Karabakh conflict’s settlement to open economic opportunities for Armenian population -MFA

Fri 01 Feb 2019 16:25 GMT | 20:25 Local Time

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Armenian Prime Minister Nikol Pashinyan should understand that the settlement of the Armenia-Azerbaijan Nagorno-Karabakh conflict, first of all, will open up great economic opportunities for the population of Armenia, spokesperson for the Azerbaijani Foreign Ministry Leyla Abdullayeva told Trend Feb. 1.

Abdullayeva was commenting on Pashinyan’s statement during his visit to Germany about “concessions of the Azerbaijani side, the acceptability of the conflict’s settlement for the peoples of Nagorno-Karabakh and Armenia.”

“First of all, I would like to remind that as a result of the conflict, namely Azerbaijan’s Nagorno-Karabakh region and seven adjacent districts were occupied, and about a million of Azerbaijan’s population was subjected to ethnic cleansing and became IDPs,” said Abdullayeva.

She noted that international resolutions and documents adopted in connection with the conflict, first of all, the four UN Security Council resolutions require the complete, immediate and unconditional withdrawal of invading Armenian troops from the occupied Azerbaijani territories.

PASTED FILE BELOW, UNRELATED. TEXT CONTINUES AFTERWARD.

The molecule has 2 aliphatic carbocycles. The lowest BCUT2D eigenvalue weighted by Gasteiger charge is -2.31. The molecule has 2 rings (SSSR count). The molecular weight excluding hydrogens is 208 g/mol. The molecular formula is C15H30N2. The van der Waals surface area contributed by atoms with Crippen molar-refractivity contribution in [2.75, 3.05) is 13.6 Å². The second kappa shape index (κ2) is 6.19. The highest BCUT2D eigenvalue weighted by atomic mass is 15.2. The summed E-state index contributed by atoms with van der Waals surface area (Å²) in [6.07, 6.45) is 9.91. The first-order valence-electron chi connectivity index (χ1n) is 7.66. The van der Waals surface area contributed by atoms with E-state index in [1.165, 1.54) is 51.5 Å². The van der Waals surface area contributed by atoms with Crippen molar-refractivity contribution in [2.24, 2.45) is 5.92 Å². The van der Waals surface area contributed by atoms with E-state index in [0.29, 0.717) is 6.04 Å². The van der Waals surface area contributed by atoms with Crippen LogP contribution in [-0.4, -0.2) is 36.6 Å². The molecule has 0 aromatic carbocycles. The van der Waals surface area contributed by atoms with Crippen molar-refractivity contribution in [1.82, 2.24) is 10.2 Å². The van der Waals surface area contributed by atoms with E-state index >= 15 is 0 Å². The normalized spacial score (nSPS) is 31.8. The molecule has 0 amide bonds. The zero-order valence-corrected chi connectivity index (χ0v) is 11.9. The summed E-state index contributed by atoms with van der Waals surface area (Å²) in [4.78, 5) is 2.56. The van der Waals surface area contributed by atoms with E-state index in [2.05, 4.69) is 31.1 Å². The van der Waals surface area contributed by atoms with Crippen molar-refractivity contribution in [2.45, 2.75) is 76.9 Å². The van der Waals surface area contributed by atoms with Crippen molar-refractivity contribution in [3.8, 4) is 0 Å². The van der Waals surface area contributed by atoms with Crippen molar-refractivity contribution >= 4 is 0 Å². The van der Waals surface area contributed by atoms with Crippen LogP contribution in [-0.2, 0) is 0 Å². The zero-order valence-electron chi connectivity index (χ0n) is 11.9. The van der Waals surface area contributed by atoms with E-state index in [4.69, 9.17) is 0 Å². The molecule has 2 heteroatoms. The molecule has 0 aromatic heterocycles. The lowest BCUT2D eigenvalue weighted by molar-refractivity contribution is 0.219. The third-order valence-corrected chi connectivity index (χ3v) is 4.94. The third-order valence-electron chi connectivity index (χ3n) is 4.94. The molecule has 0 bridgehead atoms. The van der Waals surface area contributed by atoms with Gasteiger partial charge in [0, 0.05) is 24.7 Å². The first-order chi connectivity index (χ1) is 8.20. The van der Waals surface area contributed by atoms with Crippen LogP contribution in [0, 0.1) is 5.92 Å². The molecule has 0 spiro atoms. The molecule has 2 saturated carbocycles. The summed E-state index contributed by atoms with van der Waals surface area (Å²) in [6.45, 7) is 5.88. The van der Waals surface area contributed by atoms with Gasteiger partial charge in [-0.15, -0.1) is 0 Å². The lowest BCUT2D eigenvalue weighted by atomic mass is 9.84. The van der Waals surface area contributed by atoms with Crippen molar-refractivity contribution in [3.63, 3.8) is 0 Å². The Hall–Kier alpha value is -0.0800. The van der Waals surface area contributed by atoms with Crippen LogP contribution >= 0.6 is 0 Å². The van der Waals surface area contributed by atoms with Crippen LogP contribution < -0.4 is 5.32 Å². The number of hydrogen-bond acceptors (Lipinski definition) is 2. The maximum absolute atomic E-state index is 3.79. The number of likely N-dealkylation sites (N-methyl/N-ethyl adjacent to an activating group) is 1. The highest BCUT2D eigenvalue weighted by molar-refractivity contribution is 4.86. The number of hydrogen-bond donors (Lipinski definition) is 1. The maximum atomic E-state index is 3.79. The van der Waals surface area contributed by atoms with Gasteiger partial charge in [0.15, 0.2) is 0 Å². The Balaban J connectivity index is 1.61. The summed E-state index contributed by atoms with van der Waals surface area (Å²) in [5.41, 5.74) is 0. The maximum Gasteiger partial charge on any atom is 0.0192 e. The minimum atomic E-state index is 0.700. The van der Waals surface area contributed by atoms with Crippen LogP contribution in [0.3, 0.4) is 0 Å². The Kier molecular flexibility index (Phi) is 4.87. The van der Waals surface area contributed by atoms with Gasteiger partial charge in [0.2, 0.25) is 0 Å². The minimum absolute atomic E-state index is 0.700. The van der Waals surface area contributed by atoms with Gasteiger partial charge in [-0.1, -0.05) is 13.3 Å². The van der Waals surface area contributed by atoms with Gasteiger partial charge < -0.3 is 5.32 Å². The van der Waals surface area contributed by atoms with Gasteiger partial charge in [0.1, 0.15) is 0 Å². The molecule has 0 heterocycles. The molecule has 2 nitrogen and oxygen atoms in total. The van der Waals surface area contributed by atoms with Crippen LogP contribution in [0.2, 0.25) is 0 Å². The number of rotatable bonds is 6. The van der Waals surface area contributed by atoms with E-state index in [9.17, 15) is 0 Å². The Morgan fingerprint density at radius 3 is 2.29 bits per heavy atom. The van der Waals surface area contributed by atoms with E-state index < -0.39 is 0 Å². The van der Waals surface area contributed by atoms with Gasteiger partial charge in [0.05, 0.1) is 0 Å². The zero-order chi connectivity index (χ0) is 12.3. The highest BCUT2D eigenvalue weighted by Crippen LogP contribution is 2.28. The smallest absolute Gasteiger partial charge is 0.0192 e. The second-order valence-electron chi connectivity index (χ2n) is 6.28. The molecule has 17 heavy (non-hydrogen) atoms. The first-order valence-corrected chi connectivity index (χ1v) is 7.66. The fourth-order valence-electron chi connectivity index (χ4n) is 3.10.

“I would also like to say that all documents adopted in connection with the conflict’s settlement and the proposals of the OSCE Minsk Group co-chairs concern, not the “people”, but the population of Armenian and Azerbaijani origin,” she noted.

“In conclusion, I would like to note that Pashinyan, as a prime minister of Armenia, should understand that the settlement of the conflict will step up the independence of Armenia, and, first of all, will create a new situation that will open up great economic opportunities for the population of Armenia,” she added.

The conflict between the two South Caucasus countries began in 1988 when Armenia made territorial claims against Azerbaijan. As a result of the ensuing war, in 1992 Armenian armed forces occupied 20 percent of Azerbaijan, including the Nagorno-Karabakh region and seven surrounding districts.

The 1994 ceasefire agreement was followed by peace negotiations. Armenia has not yet implemented four UN Security Council resolutions on withdrawal of its armed forces from the Nagorno-Karabakh and the surrounding districts.




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